Once upon a time, the web was a straightforward affair. Lots of links - to lots and lots and lots of text. A decade on, it is virtually unrecognisable - a multimedia extravaganza where text has to compete with video, podcasts and animation.
The former Genesis frontman has backed "The Filter" since 2005
Enriching? Definitely. But daunting, and very, very noisy as well.
So how do you tune out that noise and tune in to stuff you do want?
Enter the concept of filtering - and enter alongside it, rock legend-turned-serial tech investor Peter Gabriel.
"It's one thing to have access to unlimited information," he says.
"But you feel like you're drowning sometimes - there's just too much stuff, and you really want the good stuff, the stuff that's going to excite and inspire you," he adds.
Three years ago the former Genesis frontman gave his backing to an iTunes plug-in called "The Filter", which was designed to automatically generate playlists from your music collection.
Now it has relaunched as a website with the more ambitious goal of being a "life jockey"; actually learning your taste in entertainment, and delivering appropriate content to you.
It takes a mathematical approach to work out the probability that you will like something based on your designated preferences.
The site uses artificial intelligence called Bayesian mathematics
This analysis is then combined with other people's playlists and purchases to produce - fingers crossed - a list of media suited to your taste.
"It's trying to say actually how do we make good choices - and that's partly through expert systems and algorithms," says Peter Gabriel.
"It's also partly through people that we trust - friends, experts - so we're trying to integrate a system which takes the best of man and machine."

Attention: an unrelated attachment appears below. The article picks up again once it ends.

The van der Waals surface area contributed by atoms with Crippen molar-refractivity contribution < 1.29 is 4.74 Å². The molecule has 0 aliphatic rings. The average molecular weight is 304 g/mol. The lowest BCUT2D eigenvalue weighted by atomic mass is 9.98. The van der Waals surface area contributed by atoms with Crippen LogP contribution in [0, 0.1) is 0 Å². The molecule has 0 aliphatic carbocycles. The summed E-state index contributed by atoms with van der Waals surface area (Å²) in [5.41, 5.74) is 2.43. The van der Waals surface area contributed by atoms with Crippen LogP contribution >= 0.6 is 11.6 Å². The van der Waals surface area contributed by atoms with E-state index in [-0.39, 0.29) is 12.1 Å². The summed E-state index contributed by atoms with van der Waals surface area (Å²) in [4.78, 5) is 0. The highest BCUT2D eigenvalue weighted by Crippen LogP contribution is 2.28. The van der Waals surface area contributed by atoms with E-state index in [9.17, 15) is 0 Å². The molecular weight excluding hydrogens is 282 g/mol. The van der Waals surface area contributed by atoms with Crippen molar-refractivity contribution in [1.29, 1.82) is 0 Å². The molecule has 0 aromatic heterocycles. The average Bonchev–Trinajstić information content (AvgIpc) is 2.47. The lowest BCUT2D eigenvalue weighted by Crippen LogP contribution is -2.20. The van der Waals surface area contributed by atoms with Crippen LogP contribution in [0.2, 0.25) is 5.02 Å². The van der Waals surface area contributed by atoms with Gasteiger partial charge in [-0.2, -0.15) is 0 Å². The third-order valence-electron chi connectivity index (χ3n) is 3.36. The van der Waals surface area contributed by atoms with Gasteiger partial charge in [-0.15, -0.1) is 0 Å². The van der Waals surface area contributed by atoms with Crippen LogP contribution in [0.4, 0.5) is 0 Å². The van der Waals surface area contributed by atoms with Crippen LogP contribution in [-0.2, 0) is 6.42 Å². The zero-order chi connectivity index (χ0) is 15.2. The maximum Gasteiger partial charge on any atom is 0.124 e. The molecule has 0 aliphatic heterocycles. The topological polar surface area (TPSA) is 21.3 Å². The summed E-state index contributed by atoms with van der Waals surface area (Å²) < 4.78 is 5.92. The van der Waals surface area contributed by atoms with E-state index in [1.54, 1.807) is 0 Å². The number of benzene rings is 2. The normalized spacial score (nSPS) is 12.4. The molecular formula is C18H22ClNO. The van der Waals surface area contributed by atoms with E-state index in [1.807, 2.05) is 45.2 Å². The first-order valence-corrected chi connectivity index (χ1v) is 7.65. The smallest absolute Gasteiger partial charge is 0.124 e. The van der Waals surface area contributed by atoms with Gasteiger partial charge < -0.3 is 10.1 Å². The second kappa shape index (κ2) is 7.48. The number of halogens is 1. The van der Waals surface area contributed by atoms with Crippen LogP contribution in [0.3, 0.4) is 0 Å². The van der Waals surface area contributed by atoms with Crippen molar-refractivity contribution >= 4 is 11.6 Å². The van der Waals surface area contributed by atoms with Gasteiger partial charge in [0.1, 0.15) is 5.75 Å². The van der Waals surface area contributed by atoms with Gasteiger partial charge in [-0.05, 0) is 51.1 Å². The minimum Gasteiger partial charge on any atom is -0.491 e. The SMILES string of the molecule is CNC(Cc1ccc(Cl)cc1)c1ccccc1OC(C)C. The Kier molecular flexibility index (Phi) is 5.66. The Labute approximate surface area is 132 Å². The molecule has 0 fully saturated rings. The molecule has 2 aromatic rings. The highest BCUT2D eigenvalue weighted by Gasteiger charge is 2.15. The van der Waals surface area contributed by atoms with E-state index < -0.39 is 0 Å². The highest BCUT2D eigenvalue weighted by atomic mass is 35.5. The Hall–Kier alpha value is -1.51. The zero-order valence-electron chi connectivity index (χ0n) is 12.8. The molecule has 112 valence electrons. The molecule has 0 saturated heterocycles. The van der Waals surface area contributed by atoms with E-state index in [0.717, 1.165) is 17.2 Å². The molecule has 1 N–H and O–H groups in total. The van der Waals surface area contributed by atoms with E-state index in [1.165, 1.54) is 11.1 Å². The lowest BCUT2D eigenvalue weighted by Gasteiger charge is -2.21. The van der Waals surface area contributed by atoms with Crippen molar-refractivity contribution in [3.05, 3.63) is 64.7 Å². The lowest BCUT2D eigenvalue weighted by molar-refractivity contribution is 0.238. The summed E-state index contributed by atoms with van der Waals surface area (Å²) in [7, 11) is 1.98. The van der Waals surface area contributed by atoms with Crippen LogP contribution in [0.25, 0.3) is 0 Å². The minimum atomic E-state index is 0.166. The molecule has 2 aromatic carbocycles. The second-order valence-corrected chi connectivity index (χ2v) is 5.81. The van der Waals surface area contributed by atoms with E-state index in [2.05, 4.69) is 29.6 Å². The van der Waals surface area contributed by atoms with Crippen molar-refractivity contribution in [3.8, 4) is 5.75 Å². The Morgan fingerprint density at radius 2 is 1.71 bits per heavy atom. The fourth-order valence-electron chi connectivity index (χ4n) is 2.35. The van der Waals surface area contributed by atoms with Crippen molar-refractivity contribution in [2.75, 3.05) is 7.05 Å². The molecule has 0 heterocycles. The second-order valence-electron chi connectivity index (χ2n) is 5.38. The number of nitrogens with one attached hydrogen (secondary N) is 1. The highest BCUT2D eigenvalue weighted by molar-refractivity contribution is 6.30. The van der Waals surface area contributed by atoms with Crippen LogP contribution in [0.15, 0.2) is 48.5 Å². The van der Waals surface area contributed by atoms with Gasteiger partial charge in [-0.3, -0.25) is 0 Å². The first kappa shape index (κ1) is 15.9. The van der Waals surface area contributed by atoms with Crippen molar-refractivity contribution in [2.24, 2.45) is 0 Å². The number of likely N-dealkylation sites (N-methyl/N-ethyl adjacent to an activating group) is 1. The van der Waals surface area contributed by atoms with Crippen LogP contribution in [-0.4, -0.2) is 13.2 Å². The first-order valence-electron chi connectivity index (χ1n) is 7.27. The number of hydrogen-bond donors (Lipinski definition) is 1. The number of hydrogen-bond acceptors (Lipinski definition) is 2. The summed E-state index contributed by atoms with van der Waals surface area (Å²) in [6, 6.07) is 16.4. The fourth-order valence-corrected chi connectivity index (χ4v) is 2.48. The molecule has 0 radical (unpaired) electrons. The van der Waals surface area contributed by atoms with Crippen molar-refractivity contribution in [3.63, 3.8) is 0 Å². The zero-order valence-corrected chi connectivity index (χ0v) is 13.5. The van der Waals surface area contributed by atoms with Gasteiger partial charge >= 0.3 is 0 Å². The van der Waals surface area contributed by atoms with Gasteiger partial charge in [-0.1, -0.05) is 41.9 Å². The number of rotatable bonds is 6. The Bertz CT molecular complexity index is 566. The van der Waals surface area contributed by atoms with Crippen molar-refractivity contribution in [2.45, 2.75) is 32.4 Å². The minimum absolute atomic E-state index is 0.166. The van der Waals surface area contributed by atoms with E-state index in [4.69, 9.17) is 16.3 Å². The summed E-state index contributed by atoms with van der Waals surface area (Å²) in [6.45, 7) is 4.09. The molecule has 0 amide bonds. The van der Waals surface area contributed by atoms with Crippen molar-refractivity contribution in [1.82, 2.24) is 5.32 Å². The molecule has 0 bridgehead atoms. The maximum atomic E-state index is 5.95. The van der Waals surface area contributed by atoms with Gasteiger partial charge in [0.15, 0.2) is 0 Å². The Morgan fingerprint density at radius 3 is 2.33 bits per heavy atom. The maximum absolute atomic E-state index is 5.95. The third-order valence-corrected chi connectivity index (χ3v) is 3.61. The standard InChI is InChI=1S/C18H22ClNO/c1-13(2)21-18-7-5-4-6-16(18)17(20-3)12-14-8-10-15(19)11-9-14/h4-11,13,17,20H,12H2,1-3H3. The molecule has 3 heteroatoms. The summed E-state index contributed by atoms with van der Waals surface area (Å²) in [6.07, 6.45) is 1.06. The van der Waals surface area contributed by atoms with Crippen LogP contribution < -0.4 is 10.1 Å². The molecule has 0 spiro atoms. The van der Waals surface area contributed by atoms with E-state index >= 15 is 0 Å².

This time round it is not just music that The Filter has in its sights. Web, video and even movies are all part of the taste-predicting experience.
"We believe there maybe some real relationships worth exploring," he says.
"A very obvious example would be if I love Goth films, I may also like Goth music. If I like obscure foreign language arthouse films, then I may tend to obscure music."
But he accepts it is ambitious to make definite conclusions.
"It's only as good as the usage the community gives it, so the bigger the database of information and references, the better the predictions.
"Some maybe totally fanciful, but I think the more we look at it, the more it seems that there are connections you can make," he adds.
And, he says, users will still be able to find the unpredictable "left-field" material for which the internet is famed.
"On the site there's a bar which has got 'expected' and 'unexpected'. So, if you feel like an experimental day when you want all new stuff, unfamiliar things, you can select that," he says.
"If you want more tried and tested, that's available too."
The concept of recommendation sites is nothing new, as any visitor to Amazon will know.
And whilst The Filter has celebrity backing, other similar filtering sites have become stars in their own right.
Founded in 2002, Last.fm says it now has more than 20m users
Start-up Last.fm was snapped up by CBS last year for a cool $280m (£143m) and iLike boasts 20 million users.
Pandora employs an entirely unique approach, looking at musical attributes in songs you like - things like vocal harmony and orchestration - and then trying to find the same attributes in other music.
Peter Gabriel accepts The Filter faces stiff competition from the other sites operating in this area.
"For sure, we're behind," he admits. "We're a small English operation and we don't have some of the resources.
"I think Last.fm did the social network side of the music thing very well and it's a well-designed, well-executed site.
"I just think we're doing something a bit different, and filtering is coming in a big way. So I hope we can do it well, and we've certainly got some very smart people working on it."